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Saturday, May 16, 2009

Dodgers Vault Past Volstad: Dodgers 6, Marlins 4

I saw there was some chatter in yesterday's DT thread wistfully recalling the allegedly great Cody Ross, especially considering the ex-Dodger hammered a two-run jack against starter Eric Stults. It struck me that this was a sort of odd mancrush, considering his .210/.244/.363 line currently; even without Manny Ramirez in the lineup, he would almost certainly be playing in AAA with those kinds of weak numbers. Of course, he did manage a .335/.411/.653 season in 2007, but that was certainly a fluke, and his OPS+ numbers have tended to be right around league average when he's gotten a significant number of at-bats.

Chris Volstad had the Dodgers eating out of his hand for the first five frames, with the boys in blue failing to get past second base and going down in order all but one of those innings. He got badly touched in the fifth, giving up consecutive homers to Casey Blake and noob Xavier Paul, getting a dose of Vitamin X; it was Paul's first major league dinger. He almost got out of the frame, too, but Rafael Furcal reached on a close play at first, and when Orlando Hudson whistled a clean single to right, that set the stage for a sac fly by Andre Ethier.

The Dodgers tacked on more on when Juan Pierre came up with the bases loaded in the top of the seventh and one out. Facing Kiko Calero, he knocked in a pair with an RBI single (I, personally, was hoping for a freak grand slam). The Marlins got one back when Emilio Bonifacio hit a one-out triple off Brent Leach and Chris Coghlan pushed him home with a scoring groundout to James Loney at first. Florida pieced together a rally in the eighth that looked like they might get more, but then things started to unravel. The umpires disagreed on a hit-by-pitch call by home plate umpire Joe West subsequently overruled by first base umpire Ed Rapuano. Dan Uggla, who took the pitched ball to the wrist, was said to have drawn his bat back, and this therefore was not a hit-by-pitch but a foul ball. The umpires subsequently ejected both manager Fredi Gonzalez (arguing balls and strikes, though he claims it was over whether the bat was withdrawn — isn't that the same thing?) and Uggla himself (for slamming his bat down).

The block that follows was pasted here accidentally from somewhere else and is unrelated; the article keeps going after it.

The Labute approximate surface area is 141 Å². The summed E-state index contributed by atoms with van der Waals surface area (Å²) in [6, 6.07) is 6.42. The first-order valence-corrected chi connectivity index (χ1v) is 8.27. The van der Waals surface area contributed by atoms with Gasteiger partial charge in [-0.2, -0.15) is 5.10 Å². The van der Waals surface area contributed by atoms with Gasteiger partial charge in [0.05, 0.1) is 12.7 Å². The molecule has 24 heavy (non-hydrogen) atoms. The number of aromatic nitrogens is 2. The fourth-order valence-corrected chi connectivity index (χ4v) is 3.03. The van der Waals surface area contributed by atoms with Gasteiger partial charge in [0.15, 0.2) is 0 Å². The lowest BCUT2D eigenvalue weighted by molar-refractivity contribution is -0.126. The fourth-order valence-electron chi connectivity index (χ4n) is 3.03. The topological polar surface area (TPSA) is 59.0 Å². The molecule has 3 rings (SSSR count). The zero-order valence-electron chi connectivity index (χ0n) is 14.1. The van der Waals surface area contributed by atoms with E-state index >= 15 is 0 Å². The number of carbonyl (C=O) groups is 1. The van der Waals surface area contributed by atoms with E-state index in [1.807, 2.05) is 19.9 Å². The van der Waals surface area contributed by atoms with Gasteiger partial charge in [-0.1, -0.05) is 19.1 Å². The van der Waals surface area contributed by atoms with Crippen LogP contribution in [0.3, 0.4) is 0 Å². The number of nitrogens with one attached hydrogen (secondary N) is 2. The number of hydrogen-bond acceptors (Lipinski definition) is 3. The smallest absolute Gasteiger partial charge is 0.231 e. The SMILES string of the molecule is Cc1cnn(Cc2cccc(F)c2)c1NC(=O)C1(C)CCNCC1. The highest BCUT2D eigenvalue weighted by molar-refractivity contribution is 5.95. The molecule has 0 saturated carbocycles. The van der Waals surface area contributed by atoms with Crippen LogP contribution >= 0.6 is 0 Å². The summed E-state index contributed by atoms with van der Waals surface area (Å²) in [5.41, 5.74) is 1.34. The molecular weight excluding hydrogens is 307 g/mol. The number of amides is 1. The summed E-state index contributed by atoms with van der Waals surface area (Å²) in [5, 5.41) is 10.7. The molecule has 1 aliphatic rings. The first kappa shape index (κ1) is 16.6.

The Dodgers increased their lead again with an Andre Ethier single in the ninth. Florida followed that with another rally and another ejection, as Bonifacio was called out on a close play at first; replays showed he was safe, and the understandably emotional Bonifacio got tossed. The Marlins' rally continued as Broxton lost his command for the second game running, walking two straight batters, but he held it together for the save. A really entertaining game.

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